Originally Posted by KansastoSouthphilly View Post
This seems to be a consistent problem in Philadelphia when it comes to big/wide street. Philly has a lot of very attractive smaller streets but very few attractive large streets even in otherwise gentrified areas. I'm thinking of Broad Street, Washington Ave, Spring Garden, Girard, Snyder, Oregon. All of these streets are at least 80% ugly/dirty. All of these streets border nice neighborhoods.


I think the most progress has been made on Girard near Brewerytown but even Girard near Fishtown is pretty "meh." It seems like part of the problem has been the City's failure to fight quasi suburban development (strip malls, fast food with drive throughs etc.) in otherwise urban neighborhoods. These places always serve to attract the homeless and always look bleak in urban settings.
There was massive plan to redo Spring Garden with a reconfigured and wider median including new bike lanes and nothing has come of it. That plan was talked about and published more than 5 years ago.
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Old 09-24-2018, 08:03 PM
 
Location: Germantown, Philadelphia
6,220 posts, read 3,052,514 times
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South Broad Street, I've been told, did have a landscaped median once.

I've seen no photographs or lithograph drawings with evidence of this, but that means nothing.

I'm going to guess that it was ripped out when the Broad Street Subway was extended into South Philly in 1935-38.

And I don't get the sense that it's suburban-style strip-mall development that's damaged these streets save Spring Garden east of Broad (west of it, it's really not that bad) and North Broad, intermittently. Most of what I see that accounts for the less-than-satisfying appearance is merely a jumble of buildings that may not fit in, vacant lots, and decay.

You want strip malls, try Aramingo Avenue.
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Old 09-25-2018, 09:45 AM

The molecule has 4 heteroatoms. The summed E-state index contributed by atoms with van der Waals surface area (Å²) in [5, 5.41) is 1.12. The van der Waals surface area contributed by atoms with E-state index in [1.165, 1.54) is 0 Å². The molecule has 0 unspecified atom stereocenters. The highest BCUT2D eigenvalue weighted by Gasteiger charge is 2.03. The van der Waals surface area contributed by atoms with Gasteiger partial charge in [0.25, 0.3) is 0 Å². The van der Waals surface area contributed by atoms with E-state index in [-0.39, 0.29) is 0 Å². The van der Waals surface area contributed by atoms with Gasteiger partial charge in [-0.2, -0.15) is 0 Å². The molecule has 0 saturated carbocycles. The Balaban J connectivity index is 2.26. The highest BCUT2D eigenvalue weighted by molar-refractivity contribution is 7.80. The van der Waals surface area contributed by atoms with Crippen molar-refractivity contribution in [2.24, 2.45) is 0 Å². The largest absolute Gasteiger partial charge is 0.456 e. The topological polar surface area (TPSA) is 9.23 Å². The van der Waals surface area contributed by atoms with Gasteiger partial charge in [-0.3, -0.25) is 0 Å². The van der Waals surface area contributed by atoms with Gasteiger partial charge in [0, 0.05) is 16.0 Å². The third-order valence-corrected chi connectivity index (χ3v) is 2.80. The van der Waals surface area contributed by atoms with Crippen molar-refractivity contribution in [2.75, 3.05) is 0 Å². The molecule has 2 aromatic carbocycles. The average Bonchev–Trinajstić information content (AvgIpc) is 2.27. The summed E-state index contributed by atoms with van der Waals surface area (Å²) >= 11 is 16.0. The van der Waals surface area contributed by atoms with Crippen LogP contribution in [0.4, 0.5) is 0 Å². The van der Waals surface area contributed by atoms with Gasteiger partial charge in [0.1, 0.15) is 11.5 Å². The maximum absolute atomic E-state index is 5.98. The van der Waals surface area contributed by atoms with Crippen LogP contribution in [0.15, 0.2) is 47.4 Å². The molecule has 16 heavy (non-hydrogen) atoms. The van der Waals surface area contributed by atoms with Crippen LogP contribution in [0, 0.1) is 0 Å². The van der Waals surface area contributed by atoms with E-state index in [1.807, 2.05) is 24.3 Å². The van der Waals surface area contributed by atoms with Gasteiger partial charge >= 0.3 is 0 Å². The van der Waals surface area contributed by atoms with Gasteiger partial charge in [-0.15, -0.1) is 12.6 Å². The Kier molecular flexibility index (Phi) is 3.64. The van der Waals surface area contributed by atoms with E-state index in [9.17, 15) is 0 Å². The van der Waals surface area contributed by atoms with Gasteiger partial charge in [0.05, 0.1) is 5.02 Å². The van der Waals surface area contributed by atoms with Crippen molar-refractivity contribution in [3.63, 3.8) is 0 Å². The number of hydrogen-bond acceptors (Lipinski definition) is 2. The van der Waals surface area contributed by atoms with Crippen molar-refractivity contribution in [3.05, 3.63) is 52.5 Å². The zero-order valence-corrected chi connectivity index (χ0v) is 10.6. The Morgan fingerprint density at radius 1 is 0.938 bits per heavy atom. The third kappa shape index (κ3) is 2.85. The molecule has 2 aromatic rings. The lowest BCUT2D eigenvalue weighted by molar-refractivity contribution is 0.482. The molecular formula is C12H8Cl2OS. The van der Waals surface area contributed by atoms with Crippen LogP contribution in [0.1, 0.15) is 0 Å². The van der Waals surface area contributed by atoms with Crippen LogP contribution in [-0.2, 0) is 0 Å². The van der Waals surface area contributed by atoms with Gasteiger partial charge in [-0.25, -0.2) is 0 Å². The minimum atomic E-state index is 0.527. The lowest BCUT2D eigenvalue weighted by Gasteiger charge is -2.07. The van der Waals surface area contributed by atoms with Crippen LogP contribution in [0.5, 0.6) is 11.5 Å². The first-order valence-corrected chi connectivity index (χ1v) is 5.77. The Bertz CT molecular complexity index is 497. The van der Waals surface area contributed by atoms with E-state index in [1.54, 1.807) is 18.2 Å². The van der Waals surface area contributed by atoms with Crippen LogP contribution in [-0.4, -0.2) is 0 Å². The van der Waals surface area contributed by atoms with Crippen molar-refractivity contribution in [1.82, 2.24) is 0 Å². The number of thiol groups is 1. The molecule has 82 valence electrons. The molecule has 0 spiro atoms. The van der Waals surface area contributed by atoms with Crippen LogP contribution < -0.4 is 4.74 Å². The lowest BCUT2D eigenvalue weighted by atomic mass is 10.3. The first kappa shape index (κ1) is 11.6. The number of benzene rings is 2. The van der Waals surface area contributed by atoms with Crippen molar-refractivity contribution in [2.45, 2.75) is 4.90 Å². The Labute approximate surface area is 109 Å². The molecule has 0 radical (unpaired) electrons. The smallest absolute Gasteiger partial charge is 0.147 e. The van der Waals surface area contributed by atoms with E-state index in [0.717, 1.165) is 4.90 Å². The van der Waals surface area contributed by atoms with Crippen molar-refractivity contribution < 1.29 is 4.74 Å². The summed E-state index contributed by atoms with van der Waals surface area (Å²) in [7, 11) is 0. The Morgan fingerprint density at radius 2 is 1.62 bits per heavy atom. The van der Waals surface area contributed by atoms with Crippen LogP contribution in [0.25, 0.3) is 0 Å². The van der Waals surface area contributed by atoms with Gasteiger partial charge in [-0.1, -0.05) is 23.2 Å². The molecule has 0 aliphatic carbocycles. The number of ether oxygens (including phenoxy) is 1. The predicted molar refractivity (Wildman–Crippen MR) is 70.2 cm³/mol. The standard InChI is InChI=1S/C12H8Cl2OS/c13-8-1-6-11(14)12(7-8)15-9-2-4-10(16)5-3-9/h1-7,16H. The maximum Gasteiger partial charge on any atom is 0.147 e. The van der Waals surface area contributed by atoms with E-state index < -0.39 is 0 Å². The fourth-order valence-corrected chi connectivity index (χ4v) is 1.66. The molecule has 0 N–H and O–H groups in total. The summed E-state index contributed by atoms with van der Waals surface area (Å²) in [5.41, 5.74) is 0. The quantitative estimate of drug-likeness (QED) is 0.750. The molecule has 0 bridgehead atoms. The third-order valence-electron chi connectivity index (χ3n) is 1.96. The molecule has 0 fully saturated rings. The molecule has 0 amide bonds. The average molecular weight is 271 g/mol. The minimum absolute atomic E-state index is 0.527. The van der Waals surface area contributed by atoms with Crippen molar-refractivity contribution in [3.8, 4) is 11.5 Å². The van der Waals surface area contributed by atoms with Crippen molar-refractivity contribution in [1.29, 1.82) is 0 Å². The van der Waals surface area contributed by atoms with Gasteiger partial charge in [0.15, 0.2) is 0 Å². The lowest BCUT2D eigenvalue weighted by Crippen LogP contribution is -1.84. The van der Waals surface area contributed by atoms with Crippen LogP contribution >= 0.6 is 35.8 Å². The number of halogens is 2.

883 posts, read 530,833 times
Reputation: 1223
Quote:
Originally Posted by KansastoSouthphilly View Post
I think the most progress has been made on Girard near Brewerytown but even Girard near Fishtown is pretty "meh." It seems like part of the problem has been the City's failure to fight quasi suburban development (strip malls, fast food with drive throughs etc.) in otherwise urban neighborhoods. These places always serve to attract the homeless and always look bleak in urban settings.

Big agree. For some reason, they see anything wider than a traditional "city" street as license to develop it as a large, parking lot-fronted, retail mecca. I'm reminded of my least favorite of these, Baltimore Pike in the Clifton Heights and Springfield areas. Just ugly.
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Old 09-25-2018, 10:11 AM
 
10,279 posts, read 5,943,675 times
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Quote:
Originally Posted by Flyers Girl View Post
Big agree. For some reason, they see anything wider than a traditional "city" street as license to develop it as a large, parking lot-fronted, retail mecca. I'm reminded of my least favorite of these, Baltimore Pike in the Clifton Heights and Springfield areas. Just ugly.
And you really DO NOT want to cross Baltimore Pike as a pedestrian!
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Old 09-25-2018, 10:27 AM
 
1,509 posts, read 1,391,442 times
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Quote:
Originally Posted by kyb01 View Post
And you really DO NOT want to cross Baltimore Pike as a pedestrian!
I don't "cross", but I do run occasionally, lol.
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Old 09-25-2018, 08:25 PM
 
Location: A neighborhood in Northeast Philadelphia
17 posts, read 9,783 times
Reputation: 22
Quote:
Originally Posted by MarketStEl View Post
South Broad Street, I've been told, did have a landscaped median once.

I've seen no photographs or lithograph drawings with evidence of this, but that means nothing.

I'm going to guess that it was ripped out when the Broad Street Subway was extended into South Philly in 1935-38.

And I don't get the sense that it's suburban-style strip-mall development that's damaged these streets save Spring Garden east of Broad (west of it, it's really not that bad) and North Broad, intermittently. Most of what I see that accounts for the less-than-satisfying appearance is merely a jumble of buildings that may not fit in, vacant lots, and decay.

You want strip malls, try Aramingo Avenue.
or Cottman west of the boulevard. That entire area is just one big strip mall